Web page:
Even a businesses owned by a third generation and in a mature stage of its own development does not go on forever with the same ownership and same capital structure. Even among the rare businesses, one in twenty or less, which survive through the third generation, many thereafter either go out of business or sell out. Those that sustain family membership often require additional capital, leading to a modified third generation ownership involving either minority or majority public shareholders, or a group of private investors. A sentimental attachment to explicit family control in the face of needs for substantial additional capital obviously conflicts with the interest of the business.
Another area where family sentiment clashes with the needs of the business arises with respect to the original core business. This line of business might be many decades old, and not a substantial contributor to profits or return on equity. A family controlled business with a culture of business-based decision making will find it much easier than an less well organized management team to sell off or close the founding business lines.
It is perhaps useful to bring the three circle model into focus by considering a business facing a transition simultaneously in all three circles, management, ownership and the family. This is certainly from an emotional point of view a most difficult transition. The actual shape that the transition takes depends on the quality of the management systems in place in advance, the relative prosperity of the company (that is, adequacy of working capital and the safety of the retiring generation’s retirement income) and the relationship of the retiring generation to the rising, succeeding generation. Success breeds success, and a successful transition, almost irrespective of the cost in family discord, if effectively carried out, allows family ownership to continue. In other words, it will live so cousins can live to fight another day.
The master gear of multi-circle success is ownership. Even a founding owner who has passed the reins of management to his or her offspring but who retains control of the corporation has not truly effectuated a proper succession of either ownership, management or family leadership. This is an intergenerational transition that is therefore likely to inflict some emotional and financial hardship. Ideally, succession should be approached first as an idea, a planning task, so that the issue can be talked out and, perhaps, a consensus reached. It can then be implemented in a collaborative environment that takes account of both the retiring generation’s retirement needs and the needs of the succeeding generation for autonomy and control.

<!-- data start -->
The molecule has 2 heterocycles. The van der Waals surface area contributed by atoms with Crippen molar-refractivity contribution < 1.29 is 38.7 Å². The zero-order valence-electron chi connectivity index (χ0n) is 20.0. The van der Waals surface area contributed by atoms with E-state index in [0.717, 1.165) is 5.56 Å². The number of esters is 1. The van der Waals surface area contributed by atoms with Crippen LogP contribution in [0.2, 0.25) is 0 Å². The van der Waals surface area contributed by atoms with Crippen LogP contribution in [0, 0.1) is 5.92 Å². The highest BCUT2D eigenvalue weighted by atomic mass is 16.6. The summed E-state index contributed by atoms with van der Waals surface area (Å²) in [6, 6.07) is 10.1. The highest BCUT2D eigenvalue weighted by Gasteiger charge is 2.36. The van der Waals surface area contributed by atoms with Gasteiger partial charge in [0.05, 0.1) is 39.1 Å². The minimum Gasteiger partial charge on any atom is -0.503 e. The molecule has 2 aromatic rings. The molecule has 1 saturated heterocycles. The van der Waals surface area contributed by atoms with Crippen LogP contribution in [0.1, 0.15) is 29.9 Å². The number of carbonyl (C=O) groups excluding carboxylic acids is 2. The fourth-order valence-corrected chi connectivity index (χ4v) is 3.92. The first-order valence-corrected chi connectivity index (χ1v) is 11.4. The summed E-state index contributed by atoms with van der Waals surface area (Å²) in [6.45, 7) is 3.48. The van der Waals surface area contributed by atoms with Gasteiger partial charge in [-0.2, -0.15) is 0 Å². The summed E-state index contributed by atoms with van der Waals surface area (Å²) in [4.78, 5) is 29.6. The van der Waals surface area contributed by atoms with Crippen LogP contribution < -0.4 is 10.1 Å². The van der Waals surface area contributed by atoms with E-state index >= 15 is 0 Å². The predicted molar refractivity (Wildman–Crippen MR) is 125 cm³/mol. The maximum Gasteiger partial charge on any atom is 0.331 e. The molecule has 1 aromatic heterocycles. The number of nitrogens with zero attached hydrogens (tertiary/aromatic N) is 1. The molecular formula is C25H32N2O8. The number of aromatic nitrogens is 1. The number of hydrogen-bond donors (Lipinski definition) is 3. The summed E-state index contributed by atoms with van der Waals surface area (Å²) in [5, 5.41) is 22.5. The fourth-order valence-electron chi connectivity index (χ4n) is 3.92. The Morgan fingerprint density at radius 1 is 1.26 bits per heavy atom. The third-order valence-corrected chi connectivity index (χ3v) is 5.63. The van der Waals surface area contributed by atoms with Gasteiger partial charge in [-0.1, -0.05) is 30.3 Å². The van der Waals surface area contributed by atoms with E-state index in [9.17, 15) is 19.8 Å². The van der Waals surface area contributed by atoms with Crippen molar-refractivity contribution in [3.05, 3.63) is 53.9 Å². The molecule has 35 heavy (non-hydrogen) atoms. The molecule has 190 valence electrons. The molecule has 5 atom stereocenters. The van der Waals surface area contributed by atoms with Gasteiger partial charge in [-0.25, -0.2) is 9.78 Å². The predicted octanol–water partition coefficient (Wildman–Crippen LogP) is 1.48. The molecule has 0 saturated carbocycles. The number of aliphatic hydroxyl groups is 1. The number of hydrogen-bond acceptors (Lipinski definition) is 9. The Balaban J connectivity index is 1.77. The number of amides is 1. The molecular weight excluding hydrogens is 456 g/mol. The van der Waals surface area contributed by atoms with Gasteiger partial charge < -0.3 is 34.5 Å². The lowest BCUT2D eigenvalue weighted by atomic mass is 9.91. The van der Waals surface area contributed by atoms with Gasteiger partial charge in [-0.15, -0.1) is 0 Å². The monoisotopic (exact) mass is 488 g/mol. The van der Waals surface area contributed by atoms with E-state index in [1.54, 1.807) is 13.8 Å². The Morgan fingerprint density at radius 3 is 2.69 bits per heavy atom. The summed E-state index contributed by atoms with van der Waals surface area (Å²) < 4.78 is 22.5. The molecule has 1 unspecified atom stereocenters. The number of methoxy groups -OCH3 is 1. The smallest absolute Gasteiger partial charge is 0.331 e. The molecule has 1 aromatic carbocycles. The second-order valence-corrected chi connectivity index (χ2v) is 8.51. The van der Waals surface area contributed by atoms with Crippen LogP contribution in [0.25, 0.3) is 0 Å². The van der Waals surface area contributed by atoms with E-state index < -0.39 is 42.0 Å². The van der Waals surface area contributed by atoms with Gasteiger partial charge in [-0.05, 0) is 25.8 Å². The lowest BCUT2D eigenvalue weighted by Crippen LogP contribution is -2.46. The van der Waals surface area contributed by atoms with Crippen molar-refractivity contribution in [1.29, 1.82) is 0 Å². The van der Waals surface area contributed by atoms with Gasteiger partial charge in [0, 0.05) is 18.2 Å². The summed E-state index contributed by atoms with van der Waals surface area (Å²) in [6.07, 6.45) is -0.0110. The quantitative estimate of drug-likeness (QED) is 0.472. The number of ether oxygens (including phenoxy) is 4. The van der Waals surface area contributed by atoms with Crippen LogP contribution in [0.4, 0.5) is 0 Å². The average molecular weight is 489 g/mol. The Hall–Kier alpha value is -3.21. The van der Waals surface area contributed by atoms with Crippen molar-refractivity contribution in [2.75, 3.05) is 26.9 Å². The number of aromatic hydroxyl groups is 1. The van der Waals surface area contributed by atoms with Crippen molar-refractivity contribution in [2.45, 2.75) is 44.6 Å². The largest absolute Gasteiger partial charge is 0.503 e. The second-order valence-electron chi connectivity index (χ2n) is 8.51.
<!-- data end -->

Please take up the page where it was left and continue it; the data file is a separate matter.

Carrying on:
Note the difference between a succession plan which simply continues the system in place, that is, the same level of dispersion of ownership and control, and a succession plan which alters fundamentally how the business is owned and managed.
In the first case, the past is prelude, and is a rich source of insight and inspiration for approaching tasks in the future.
In the second case, the management and ownership dynamic are changing in a fundamental way, from concentrated ownership to dispersed ownership, for example, from a hierarchical management to more of a partnership. The participants must understand that they are operating in an unprecedented environment. It requires more self-consciousness, more creativity and a readiness to adapt to novel challenges.
Perhaps the most obvious change that requires fresh thinking is a shift from an identity between management and ownership in one generation to a situation where management may remain concentrated, but ownership is more dispersed. Certainly the leadership style, and demands in terms of communication and consultation on management, shift dramatically. Both a choice to continue concentrated ownership in one or a few family members and dispersing ownership but insisting on a concentration of managerial control in one or few family members can create discord in the family.
The retiring generation should take great care to explain their reasoning and to encourage all family members to be accepting. Reasons related to the welfare of the business are likely to be perceived as more acceptable than considerations arising from family dynamics, such as primogenitor.
Succession does not simply mean selecting a new group of managers, or handing over the stock. It involves, as discussed above, a process of education. More fundamentally, it involves a process of evaluation and focus on business and family factors for the years preceding the choice. Even after the change takes place, the retiring owners or managers may stay involved to reaffirm the validity of the choice and mediate between members of the younger generation when criticism or misunderstanding arises. Once in the role as manager of the family business, the new executive must develop confidence in his or her position, and the active support of the older generation is likely to be of great value. This should not be read as an endorsement of backseat driving or Monday morning quarterbacking. The older generation needs to consistently support its successors in public and limit its disagreements to only the rarest, most essential of matters, and always do so in private.